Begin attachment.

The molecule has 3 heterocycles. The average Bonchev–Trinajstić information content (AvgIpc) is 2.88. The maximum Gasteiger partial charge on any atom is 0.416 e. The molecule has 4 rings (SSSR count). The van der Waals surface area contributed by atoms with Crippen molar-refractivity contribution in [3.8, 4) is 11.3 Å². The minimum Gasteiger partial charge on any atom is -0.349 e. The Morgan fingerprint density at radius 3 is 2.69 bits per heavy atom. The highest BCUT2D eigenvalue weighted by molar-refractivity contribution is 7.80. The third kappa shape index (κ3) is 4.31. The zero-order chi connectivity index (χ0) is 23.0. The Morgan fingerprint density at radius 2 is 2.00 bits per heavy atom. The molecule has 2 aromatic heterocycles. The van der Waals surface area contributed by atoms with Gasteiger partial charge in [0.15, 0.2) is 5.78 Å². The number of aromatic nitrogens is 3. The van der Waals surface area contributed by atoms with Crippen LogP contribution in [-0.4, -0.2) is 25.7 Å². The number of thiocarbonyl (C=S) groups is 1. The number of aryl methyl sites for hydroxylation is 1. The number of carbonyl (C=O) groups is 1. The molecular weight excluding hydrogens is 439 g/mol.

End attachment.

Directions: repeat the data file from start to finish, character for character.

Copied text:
The molecule has 3 heterocycles. The average Bonchev–Trinajstić information content (AvgIpc) is 2.88. The maximum Gasteiger partial charge on any atom is 0.416 e. The molecule has 4 rings (SSSR count). The van der Waals surface area contributed by atoms with Crippen molar-refractivity contribution in [3.8, 4) is 11.3 Å². The minimum Gasteiger partial charge on any atom is -0.349 e. The Morgan fingerprint density at radius 3 is 2.69 bits per heavy atom. The highest BCUT2D eigenvalue weighted by molar-refractivity contribution is 7.80. The third kappa shape index (κ3) is 4.31. The zero-order chi connectivity index (χ0) is 23.0. The Morgan fingerprint density at radius 2 is 2.00 bits per heavy atom. The molecule has 2 aromatic heterocycles. The van der Waals surface area contributed by atoms with Gasteiger partial charge in [0.15, 0.2) is 5.78 Å². The number of aromatic nitrogens is 3. The van der Waals surface area contributed by atoms with Crippen LogP contribution in [-0.4, -0.2) is 25.7 Å². The number of thiocarbonyl (C=S) groups is 1. The number of aryl methyl sites for hydroxylation is 1. The number of carbonyl (C=O) groups is 1. The molecular weight excluding hydrogens is 439 g/mol.